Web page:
This argument doesn’t convince economists like Alfred Boss, a financial expert in the northern city of Kiel. “The contribution needs to be reduced,” he said. He has been calling for a reduction for some time, partly in light of rising unit labor costs, which have increased by a seasonally adjusted 10 percent since 2010.

Reducing the unemployment contribution by 0.3 points to 2.7 percent would reduce the BA’s revenues by about €3 billion. Given that the economy is in a normal state (an assessment the federal government shares), the BA’s balance sheet is free of economic influences. In other words, said Mr. Boss, there is no reason for the BA to be achieving surpluses.

The high refugee numbers are also not an argument for the Kiel economist, who believes that the large-scale immigration will “have little impact” on the BA’s finances. The reason is that refugees with the right of residence are entitled to government social benefits, but not to unemployment benefits provided by the BA. Besides, the agency job centers, which are funded with taxpayer money, also bear the costs of integration into the labor market for refugees whose cases have been decided.

However, the opposition fears that the BA’s large financial cushion would awaken desires among politicians and be misused to pay for government expenditures. “It needs to be carefully separated,” said Brigitte Pothmer, the labor market policy spokeswoman for the Green Party.

Several months ago, the BA supervisory board, which consists of employer, labor and public sector representatives with equal voting power, decided to use up to €50 million from the so-called intervention reserve to integrate asylum seekers and immigrants into the labor market. It turned out to be a godsend when the BA stepped into the breach to pay for language courses for refugees, according to Mr. Pothmer. “But it cannot be a permanent state of affairs for the BA to use its contribution funds to pay for tasks for which the actual labor minister, Andrea Nahles, ought to be responsible,” he said.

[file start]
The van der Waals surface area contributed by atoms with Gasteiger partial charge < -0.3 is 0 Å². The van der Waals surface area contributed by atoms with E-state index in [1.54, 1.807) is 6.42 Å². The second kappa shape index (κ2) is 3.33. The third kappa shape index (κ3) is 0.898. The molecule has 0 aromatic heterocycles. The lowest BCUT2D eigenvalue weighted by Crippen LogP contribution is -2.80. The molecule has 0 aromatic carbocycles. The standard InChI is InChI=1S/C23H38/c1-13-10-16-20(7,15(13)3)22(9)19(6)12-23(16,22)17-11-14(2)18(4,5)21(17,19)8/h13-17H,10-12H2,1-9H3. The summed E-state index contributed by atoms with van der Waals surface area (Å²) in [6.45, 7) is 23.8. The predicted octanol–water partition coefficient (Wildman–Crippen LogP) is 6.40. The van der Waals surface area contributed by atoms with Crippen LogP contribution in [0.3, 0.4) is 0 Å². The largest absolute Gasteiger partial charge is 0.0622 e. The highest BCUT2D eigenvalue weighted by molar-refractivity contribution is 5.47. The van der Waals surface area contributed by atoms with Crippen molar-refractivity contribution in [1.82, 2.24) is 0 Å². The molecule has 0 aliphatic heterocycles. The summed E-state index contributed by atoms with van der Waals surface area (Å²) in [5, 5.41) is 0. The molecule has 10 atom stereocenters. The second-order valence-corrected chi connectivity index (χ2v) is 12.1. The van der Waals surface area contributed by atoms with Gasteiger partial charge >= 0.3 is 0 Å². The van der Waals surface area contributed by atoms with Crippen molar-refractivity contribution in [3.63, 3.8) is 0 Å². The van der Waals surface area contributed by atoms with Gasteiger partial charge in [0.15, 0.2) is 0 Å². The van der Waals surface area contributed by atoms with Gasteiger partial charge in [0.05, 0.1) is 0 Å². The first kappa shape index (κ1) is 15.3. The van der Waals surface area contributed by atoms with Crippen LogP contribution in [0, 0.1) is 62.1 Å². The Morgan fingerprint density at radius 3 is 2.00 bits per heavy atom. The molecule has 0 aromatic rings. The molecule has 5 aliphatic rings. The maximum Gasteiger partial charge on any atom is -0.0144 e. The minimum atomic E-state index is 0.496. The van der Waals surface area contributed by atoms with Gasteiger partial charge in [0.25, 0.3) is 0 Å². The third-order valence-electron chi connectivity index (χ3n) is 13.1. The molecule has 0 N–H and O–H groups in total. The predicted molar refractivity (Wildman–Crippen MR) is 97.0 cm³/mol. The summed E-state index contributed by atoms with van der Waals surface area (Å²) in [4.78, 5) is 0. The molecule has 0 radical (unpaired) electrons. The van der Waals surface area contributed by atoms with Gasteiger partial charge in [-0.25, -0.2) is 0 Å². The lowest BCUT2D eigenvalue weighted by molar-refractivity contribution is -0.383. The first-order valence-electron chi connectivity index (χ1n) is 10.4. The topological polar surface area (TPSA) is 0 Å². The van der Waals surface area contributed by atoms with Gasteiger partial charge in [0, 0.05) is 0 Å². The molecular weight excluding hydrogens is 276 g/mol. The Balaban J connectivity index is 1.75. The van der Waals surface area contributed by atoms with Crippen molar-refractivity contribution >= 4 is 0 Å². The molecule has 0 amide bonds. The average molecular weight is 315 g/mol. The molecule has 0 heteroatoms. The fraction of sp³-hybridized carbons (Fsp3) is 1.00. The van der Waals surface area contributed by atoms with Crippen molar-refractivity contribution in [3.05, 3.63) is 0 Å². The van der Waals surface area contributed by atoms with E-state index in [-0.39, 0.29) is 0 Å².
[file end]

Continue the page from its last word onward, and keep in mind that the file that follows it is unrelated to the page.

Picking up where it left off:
Metal industry employers’ association director Zander also insists that the costs of the refugee crisis be paid out of the federal budget, “but certainly not by those paying the contributions.”

The German political world still remembers how politicians have always managed to find ways to spend surpluses in the social welfare system. The coalition government of the center-right Christian Democrats and the center-left Social Democrats most recently demonstrated this by reducing the retirement age at 63 and introducing the so-called “mother pension.” It enacted a law to suspend a reduction in pension contributions, which was in fact overdue, preferring to use the money to pay for expensive campaign gifts.

At the labor ministry, however, officials are quick to point out that the unemployment insurance contribution was reduced from 6.5 percent in 2006 to 2.8 percent in 2009 and, in 2011, was slightly increased to 3 percent. According to a source close to Ms. Nahles, there are currently no plans to reduce contributions. “Instead, we are creating reserves for an economic downturn,” the source said.


Peter Thelen reports from Berlin on the social security system and industrial relations, Axel Schrinner covers fiscal policy, Frank Specht covers the labor market. To contact the authors: thelen@handelsblatt.com, schrinner@handelsblatt.comspecht@handelsblatt.com.